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Flexible Implant Arthroplasty for Arthritic Finger Joints RATIONALE, TECHNIQUE, AND RESULTS OF TREATMENT
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From Blodgett Memorial Hospital, Grand Rapids
1972 by The Journal of Bone and Joint Surgery, Incorporated
J Bone Joint Surg Am, 1972 Apr 01;54(3):435-544
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The development, basic concepts, and technique of flexible implant arthroplasty of the metacarpophalangeal and proximal interphalangeal joints are described and the need for treatment of all the interrelated deformities in the fingers is considered.

The results after follow-ups ranging from six months to five years are analyzed both in the patients treated by me in Grand Rapids and in patients treated by the surgeons in 211 clinics who participated in a Field Clinic study. The Grand Rapids series included 358 metacarpophalangeal joints, all with rheumatoid arthritis, and 148 proximal interphalangeal joints, eighty-five with rheumatoid arthritis, thirty with osteoarthritis and thirty-three with post-traumatic arthritis. The over-all average range of motion achieved was from 2 to 64 degrees of flexion in the metacarpophalangeal joints and from 6 to 65.5 degrees of flexion in the proximal interphalangeal joints.

The Field Clinic Study series included 3,409 metacarpophalangeal joints, all in hands with rheumatoid arthritis. The average range of motion in the 2,544 fingers for which data were available in this series was from 4 to 57 degrees of flexion.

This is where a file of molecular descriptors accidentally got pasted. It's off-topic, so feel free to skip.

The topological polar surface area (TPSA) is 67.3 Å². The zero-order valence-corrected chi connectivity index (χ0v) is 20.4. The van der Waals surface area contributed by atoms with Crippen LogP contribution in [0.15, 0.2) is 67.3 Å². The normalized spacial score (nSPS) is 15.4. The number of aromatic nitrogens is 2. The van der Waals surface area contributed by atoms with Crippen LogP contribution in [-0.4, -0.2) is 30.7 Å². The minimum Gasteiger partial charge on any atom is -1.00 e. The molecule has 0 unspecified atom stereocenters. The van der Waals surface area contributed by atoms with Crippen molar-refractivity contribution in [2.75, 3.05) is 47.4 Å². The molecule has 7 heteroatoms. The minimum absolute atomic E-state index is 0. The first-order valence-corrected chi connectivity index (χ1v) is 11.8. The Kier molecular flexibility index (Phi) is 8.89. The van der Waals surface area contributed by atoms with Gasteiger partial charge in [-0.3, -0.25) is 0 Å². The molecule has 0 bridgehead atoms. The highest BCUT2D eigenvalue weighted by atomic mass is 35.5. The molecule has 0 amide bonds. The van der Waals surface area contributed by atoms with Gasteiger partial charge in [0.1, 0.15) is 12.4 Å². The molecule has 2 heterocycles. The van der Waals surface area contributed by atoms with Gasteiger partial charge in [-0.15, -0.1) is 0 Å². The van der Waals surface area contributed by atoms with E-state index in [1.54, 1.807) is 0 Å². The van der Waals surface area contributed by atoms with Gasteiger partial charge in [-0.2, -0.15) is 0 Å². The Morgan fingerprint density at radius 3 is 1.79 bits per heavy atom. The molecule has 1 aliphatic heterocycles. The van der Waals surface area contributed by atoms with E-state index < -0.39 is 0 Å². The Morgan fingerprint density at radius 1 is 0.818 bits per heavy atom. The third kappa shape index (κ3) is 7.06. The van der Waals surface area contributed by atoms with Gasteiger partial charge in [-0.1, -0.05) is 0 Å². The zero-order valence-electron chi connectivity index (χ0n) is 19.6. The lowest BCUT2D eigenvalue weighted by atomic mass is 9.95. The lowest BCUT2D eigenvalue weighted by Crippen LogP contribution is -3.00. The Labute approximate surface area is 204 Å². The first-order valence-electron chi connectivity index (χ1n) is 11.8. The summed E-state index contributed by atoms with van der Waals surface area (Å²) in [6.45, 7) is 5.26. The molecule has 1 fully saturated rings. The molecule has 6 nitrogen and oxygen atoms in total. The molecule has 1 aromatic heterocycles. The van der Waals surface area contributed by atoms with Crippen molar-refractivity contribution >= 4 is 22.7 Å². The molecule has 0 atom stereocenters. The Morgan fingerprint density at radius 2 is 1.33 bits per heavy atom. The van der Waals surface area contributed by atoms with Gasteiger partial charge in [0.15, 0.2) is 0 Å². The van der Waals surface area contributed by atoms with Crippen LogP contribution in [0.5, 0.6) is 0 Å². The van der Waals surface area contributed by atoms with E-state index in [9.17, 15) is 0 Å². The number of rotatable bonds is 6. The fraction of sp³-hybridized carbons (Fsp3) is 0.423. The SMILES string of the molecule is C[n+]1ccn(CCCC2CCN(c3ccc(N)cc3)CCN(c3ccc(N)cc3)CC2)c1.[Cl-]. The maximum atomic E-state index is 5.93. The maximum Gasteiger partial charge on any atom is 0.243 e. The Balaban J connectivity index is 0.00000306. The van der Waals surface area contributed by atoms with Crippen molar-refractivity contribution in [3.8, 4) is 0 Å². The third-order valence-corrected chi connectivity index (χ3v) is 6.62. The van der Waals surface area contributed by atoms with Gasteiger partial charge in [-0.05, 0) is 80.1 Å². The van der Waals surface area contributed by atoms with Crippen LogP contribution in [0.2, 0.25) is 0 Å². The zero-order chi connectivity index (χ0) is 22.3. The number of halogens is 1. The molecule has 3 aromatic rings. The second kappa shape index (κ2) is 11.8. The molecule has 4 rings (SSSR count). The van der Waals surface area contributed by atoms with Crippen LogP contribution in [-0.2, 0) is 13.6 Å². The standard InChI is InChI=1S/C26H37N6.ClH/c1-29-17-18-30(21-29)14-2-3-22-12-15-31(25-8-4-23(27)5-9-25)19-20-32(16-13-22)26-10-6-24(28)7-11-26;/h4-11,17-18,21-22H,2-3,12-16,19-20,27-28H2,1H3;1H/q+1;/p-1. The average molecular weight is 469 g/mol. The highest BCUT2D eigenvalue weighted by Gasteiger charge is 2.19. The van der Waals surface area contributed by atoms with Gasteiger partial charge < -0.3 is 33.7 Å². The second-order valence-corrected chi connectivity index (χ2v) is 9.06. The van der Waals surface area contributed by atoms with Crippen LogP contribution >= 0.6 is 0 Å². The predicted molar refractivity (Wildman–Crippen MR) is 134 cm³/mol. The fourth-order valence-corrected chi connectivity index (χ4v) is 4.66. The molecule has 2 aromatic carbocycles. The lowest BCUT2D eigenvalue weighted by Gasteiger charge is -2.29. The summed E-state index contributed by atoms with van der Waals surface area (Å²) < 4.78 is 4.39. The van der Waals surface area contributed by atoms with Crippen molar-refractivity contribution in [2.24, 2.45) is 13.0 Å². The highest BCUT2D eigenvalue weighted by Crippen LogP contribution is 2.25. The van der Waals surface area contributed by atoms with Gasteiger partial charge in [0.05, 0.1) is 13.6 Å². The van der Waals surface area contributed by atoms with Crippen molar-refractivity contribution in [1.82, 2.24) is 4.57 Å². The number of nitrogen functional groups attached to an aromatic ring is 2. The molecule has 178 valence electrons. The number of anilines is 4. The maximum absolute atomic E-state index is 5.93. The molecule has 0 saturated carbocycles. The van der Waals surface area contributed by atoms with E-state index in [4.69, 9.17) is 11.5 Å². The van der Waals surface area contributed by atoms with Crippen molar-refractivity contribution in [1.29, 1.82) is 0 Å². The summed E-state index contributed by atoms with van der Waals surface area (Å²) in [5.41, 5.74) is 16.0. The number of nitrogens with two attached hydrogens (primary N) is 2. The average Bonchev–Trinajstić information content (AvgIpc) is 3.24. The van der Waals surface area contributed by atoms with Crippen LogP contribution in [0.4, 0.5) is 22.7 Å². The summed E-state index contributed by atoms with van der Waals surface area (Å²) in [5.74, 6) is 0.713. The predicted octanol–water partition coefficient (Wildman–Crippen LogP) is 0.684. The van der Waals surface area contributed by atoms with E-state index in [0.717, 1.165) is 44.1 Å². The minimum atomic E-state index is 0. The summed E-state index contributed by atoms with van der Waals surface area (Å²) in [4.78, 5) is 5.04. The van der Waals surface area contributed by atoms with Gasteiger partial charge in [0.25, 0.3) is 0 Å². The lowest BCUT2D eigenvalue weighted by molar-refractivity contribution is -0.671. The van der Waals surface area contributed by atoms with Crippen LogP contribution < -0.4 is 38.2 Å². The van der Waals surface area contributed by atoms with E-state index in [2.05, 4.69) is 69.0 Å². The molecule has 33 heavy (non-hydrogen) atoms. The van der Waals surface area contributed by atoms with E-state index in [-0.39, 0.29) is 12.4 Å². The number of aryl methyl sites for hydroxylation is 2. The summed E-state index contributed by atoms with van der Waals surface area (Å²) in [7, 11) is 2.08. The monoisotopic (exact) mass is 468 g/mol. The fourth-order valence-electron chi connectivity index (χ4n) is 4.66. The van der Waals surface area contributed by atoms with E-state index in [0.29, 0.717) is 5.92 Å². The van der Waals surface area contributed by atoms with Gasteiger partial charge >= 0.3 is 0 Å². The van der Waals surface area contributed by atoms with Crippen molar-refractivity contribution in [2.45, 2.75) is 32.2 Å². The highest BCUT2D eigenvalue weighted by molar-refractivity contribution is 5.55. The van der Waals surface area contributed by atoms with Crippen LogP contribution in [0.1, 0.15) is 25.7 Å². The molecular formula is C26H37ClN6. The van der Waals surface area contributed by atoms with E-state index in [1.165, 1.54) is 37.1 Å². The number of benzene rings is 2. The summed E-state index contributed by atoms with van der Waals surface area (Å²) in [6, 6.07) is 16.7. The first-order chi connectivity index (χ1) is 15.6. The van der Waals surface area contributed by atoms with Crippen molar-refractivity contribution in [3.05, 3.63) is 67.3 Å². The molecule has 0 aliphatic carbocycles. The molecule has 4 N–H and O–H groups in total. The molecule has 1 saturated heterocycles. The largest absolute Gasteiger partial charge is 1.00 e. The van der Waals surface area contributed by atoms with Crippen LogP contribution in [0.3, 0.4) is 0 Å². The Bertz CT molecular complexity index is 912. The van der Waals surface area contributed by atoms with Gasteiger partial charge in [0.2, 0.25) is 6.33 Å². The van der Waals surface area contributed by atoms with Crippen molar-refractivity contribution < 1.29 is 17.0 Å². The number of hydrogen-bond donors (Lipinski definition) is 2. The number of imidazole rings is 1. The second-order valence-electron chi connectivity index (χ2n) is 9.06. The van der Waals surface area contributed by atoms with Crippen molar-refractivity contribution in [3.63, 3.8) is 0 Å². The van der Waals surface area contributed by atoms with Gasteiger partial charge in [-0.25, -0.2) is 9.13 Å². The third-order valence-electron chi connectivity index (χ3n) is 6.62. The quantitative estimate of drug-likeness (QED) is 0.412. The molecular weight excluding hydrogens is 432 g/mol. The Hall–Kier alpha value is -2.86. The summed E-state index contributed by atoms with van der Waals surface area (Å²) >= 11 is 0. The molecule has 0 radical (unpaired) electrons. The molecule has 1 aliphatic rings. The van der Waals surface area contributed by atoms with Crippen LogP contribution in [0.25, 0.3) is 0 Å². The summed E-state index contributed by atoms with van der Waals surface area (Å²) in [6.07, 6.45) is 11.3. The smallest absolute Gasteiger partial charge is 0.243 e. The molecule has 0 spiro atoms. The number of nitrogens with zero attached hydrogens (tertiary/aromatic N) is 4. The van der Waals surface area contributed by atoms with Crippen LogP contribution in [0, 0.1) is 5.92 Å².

In both series, the deformity was corrected in 97 per cent or more of the fingers.

The complications in the combined series included fracture of the implant which occurred in less than 2 per cent of cases, and dislocation of the implant and infection both of which occurred in less than 1 per cent of the fingers. Five implants in the two series combined had to be removed because of postoperative infection.

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    These activities have been planned and implemented in accordance with the Essential Areas and policies of the Accreditation Council for Continuing Medical Education (ACCME) through the joint sponsorship of the American Academy of Orthopaedic Surgeons and The Journal of Bone and Joint Surgery, Inc. The American Academy of Orthopaedic Surgeons is accredited by the ACCME to provide continuing medical education for physicians.
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